Change is hard
Steve Jobs spoke about the difficulty of change, “People get stuck in those patterns, just like grooves in a record…”. He wasn’t kidding – we run those grooves deep, making it harder to jump to the next song in our soundtrack.
Intergenerational patterns (consciously and subconsciously) play a huge role in writing our grooves. They become ingrained in us as families pass their stories down from generation to generation.
Some of those stories are comforting and empowering: “My great grandfather was a successful entrepreneur. He opened the first general store in town and it’s still there today.” Others can make you feel defeated and hopeless: “My grandmother was an alcoholic, and my mom’s in recovery. What chance do I or my children have?”.
Same trauma, different story
It’s time to challenge you and your family to take another look at your past. ARISE® believes that every family is intrinsically healthy and that we all have strengths and vulnerabilities. By learning to identify patterns we can capitalize on our family strengths, rather than focus on our vulnerabilities.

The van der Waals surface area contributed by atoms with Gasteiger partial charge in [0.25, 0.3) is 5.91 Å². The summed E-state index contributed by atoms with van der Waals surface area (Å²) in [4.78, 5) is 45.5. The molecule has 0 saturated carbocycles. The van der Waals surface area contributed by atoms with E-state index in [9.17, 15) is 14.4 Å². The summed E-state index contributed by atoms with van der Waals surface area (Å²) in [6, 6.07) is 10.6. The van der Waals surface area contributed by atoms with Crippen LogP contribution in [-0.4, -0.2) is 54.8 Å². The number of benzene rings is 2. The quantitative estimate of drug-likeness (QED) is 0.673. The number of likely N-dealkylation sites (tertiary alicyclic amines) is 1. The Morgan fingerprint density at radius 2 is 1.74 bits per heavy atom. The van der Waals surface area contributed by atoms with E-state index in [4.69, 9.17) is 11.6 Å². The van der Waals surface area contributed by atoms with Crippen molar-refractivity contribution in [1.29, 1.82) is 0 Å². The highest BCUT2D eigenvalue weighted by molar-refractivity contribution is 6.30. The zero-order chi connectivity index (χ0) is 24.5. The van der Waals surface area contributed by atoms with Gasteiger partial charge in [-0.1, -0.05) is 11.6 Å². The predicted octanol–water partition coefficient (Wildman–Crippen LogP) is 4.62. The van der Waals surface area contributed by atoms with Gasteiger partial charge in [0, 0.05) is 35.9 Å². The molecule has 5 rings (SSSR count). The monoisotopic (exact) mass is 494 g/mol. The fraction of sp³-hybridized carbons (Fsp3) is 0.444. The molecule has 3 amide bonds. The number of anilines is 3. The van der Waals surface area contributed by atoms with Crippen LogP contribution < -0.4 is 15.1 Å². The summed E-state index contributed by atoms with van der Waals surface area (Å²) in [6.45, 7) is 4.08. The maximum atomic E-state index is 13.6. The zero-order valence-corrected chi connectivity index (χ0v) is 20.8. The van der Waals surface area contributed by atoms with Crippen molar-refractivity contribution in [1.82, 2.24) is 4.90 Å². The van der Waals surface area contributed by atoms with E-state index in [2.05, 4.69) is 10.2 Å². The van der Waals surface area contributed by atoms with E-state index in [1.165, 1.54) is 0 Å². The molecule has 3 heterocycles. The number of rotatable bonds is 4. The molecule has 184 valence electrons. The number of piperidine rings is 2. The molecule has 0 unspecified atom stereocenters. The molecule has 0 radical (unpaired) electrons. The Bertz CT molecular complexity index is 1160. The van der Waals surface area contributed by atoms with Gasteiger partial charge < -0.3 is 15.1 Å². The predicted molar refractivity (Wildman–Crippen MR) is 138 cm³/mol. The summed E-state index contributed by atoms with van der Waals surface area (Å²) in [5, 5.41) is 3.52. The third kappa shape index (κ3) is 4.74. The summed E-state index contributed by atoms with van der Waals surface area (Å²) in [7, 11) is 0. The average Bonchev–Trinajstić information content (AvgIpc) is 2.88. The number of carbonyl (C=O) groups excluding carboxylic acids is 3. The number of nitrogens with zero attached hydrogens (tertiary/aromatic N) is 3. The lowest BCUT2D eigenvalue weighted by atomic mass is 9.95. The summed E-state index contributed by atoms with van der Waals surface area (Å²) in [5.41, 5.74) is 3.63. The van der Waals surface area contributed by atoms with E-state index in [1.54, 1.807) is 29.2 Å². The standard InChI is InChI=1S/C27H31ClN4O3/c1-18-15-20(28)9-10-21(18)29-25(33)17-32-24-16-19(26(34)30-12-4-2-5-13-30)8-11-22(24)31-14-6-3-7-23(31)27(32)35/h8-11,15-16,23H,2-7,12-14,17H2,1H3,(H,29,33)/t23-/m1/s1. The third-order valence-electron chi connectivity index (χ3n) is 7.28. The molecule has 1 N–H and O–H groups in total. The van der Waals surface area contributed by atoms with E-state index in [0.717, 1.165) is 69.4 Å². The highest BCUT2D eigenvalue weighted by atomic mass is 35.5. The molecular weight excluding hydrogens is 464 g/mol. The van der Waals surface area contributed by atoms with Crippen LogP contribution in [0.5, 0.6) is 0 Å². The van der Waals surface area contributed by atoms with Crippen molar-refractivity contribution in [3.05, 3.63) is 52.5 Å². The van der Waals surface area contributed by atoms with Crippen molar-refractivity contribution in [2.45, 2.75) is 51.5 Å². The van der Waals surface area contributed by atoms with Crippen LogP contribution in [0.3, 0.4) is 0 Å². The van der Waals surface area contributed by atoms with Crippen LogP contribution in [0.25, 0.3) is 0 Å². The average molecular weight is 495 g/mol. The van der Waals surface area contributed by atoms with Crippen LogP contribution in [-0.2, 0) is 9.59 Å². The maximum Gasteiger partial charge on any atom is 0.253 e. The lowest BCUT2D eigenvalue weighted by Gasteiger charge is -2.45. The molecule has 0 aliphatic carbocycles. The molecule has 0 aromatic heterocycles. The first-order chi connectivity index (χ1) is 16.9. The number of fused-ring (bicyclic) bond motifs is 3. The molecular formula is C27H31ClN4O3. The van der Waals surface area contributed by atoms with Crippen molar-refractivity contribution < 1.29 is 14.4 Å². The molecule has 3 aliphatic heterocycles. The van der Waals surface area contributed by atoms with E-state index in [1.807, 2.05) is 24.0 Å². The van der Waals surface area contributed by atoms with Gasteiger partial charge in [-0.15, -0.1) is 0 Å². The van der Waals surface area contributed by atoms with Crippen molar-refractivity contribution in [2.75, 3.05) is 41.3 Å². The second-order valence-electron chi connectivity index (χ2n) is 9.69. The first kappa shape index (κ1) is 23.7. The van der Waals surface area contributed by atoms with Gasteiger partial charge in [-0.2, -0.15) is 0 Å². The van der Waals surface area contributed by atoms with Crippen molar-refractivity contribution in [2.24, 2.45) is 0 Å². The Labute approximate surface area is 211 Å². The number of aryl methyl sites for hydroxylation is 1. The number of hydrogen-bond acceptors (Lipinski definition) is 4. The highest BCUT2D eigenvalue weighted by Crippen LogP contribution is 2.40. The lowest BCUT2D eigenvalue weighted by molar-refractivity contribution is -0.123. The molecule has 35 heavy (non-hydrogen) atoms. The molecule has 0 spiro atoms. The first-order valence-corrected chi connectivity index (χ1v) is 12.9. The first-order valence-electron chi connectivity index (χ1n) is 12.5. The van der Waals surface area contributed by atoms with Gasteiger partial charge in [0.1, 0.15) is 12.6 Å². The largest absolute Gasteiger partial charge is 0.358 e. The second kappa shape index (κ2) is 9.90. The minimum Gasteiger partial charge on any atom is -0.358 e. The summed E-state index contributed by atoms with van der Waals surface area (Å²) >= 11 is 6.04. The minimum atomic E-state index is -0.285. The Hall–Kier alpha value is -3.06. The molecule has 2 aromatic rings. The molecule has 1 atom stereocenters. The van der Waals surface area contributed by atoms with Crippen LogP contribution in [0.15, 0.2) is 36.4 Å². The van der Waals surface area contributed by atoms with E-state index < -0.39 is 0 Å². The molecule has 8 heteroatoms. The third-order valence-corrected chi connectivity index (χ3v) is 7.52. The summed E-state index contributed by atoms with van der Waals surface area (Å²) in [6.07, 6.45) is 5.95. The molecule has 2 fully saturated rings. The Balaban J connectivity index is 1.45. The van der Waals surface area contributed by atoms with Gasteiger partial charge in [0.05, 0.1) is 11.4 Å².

How can we retell the woman’s story from the second example above, who’s feeling hopeless because alcoholism runs in her family? Let’s call her Jane and learn more about her family.
Jane’s grandfather had a heart attack and died when he was 41. Jane’s grandmother was a housewife when her husband died, leaving her to raise four kids on her own. She got a job working nights and managed to support all four of them through college. There’s a story of resilience in there.
Yes, Jane’s grandmother was an alcoholic, and she started drinking to cope with the stress and sadness of losing her husband. But, she also loved her children so much that she worked seven days a week to make sure they were taken care of. Her grandmother was a woman with extreme strength and determination.
Now, you may be thinking, “Yeah, but what about Jane’s mom? She became an alcoholic just like her mother.” Jane’s grandmother may have never gotten sober, but Jane’s mom did. She’s in recovery and has been sober for five years. That’s Resilience. That’s Strength. Same trauma – a different view of the same story.
We all have stories like this in our families. Once we identify our patterns and stories of trauma, we can bring change and break free from old patterns. We can embrace the strength of our ancestors and capitalize on their determination to empower our future and the future of generations to come.
If you are interested in practicing genograms as well as constructing your own family’s genogram, take the ARISE® online class Introduction to Genograms, available at our online store.